Silberstern answered that most people think every person who was in a concentration or labor camp had a number tattooed on the forearm. But actually, it was only those who were in the gigantic Auschwitz-Birkenau complex, which he thinks had about 69 sub-camps, who were distinguished in that way. And yes, he has his number tattooed on his forearm.
Next, a boy asked "What were your initial thoughts upon arriving at the first camp you went to?"
"A bit of confusion. I didn't understand why. But then again, I didn't understand a lot of the other whys either -- Why couldn't I keep my bike? Why couldn't I...so many other issues. There were no answers to it. It was always ' 'cause that's the orders.' ... I guess this seemed like just another order in the progression of things. You go from one bad thing to another, after awhile you say 'well, I guess that's the way it is.'
"And in a way that's exactly the way it happened. I never sat down and really questioned it. ... there were so many other kids in exactly the same situation that I was and this was a common thread amongst us. Unfortunately, for those things there were no answers."
"How hard was it to re-adapt to normal society after you were liberated?"
After a long pause, he replied "I'm not sure how long it took me, but I do know that it was extremely important. Other kids my age had the same problem. We were a certain age chronologically -- I was 15 at that point -- but street smart (-wise) I was more like 21. I learned how to steal, I learned how to cheat, and lie, and all those things. It was necessary to get along, to survive. ... And I was really a third age. When I was forbidden to go to school, my education stopped there, so I was about 12. ... I knew I had to make a decision...most of us realized it makes more sense to be what your chronological age is. We didn't come to that conclusion overnight, but we realized that you have to pick one and stick with it."
Question by Ms. Herniman: "Talk about how food helped you get through it (as he had explained to the prior group of students).
"We were always hungry. Constantly hungry. And I've never yet come up with a way to explain it -- what it means to be really hungry. I'm sure there were occasions when you thought you were hungry -- maybe you didn't feel well and you didn't eat for two days -- but that's not being hungry. And I found out that being thirsty is worse than being hungry."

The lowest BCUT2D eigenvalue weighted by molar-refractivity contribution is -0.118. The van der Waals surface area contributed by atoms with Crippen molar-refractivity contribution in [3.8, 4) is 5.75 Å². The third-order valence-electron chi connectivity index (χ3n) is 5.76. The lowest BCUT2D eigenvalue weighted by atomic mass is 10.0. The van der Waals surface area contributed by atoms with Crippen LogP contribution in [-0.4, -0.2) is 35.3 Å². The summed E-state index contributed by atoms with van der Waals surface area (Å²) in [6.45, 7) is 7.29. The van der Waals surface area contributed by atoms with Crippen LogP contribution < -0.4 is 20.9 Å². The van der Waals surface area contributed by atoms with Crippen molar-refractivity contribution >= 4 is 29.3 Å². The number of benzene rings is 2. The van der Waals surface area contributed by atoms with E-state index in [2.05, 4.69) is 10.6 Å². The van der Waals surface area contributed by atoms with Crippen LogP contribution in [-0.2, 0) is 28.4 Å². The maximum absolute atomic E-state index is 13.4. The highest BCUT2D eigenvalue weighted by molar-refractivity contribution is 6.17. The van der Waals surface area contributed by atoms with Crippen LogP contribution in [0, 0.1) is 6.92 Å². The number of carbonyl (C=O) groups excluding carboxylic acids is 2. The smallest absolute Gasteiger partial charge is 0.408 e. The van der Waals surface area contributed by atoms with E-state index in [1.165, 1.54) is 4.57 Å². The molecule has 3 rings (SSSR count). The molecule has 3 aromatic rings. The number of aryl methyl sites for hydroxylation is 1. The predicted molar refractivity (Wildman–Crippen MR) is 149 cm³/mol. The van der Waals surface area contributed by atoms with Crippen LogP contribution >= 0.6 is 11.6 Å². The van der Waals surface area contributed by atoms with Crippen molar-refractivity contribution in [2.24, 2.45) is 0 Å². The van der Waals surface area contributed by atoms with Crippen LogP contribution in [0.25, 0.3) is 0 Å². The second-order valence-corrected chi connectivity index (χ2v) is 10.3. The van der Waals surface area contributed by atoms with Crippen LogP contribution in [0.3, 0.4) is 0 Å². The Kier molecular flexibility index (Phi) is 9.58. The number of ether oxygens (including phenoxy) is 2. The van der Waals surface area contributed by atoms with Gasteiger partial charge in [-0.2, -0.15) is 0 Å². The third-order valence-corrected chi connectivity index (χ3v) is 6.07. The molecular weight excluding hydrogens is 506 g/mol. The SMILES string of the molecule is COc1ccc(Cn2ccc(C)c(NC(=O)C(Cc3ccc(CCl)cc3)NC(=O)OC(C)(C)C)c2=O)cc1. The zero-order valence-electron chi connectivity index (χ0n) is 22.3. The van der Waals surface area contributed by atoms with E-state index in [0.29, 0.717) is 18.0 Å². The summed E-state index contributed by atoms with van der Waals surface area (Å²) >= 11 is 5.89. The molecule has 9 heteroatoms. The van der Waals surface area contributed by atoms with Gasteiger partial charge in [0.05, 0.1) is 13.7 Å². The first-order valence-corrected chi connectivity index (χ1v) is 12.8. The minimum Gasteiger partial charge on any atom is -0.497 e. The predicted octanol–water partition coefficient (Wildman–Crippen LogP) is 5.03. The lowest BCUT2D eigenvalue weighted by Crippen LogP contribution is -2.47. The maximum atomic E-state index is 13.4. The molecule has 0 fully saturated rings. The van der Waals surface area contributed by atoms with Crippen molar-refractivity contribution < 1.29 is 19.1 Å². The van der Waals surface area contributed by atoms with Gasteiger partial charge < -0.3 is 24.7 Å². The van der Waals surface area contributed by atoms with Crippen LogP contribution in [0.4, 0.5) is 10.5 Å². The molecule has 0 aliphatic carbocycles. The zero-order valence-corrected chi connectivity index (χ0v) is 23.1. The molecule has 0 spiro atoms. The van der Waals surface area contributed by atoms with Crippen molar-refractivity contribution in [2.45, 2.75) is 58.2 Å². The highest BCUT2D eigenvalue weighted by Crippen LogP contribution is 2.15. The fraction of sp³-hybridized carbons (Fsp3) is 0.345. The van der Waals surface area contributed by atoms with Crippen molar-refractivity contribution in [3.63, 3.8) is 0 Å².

To help them grasp what he meant, Silberstern told them about a typical daily menu. In the morning, a prisoner was given a cup or bowl (whichever the prisoner had) of a lukewarm, cloudy, muddy-looking liquid. He was told it was made from grain, but for some reason he says he never believed that. He doesn't know what the gruel was made from. At noon, all the camps serve soup. It was usually made from potato peels (the guards got the actual potatoes) and often they threw in a vegetable, most times a turnip. At night, they each got a piece of bread, maybe with a pat of margarine or a spoonful of beet jam. That's all.
The unending sense of hunger, Henry explained, could drive people to do things that under normal circumstances they wouldn't even dream of doing. A father would steal food from his son. A mother from daughter.
Getting more food was practically impossible.
"I remember one occasion, I was working at the railroad siding, when a new transport of prisoners was arriving. And many of the people, particularly in 1944 when they brought in the Hungarian prisoners, they brought in suitcases full of salamis and stuff that you couldn't bring into camp. But we sure did gorge ourselves at the railroad siding. ...food was a bargaining chip, food and cigarettes.
"I think as many people died from the effects of starvation as they did from whatever other causes there were -- brutality, and so on. So being hungry was a constant part of your life. Even when you worked outside the camp, in a field for example, if you stole a potato, when you got back to camp, they found it, they took it away from you, you got punished.
"I've eaten my share of raw potatoes. That's not exactly something you look forward to, they taste pretty bad. But you do what you have to do. ... People ate grass if they could ... nothing was off limits, so to speak."
"Did you travel in cattle cars?"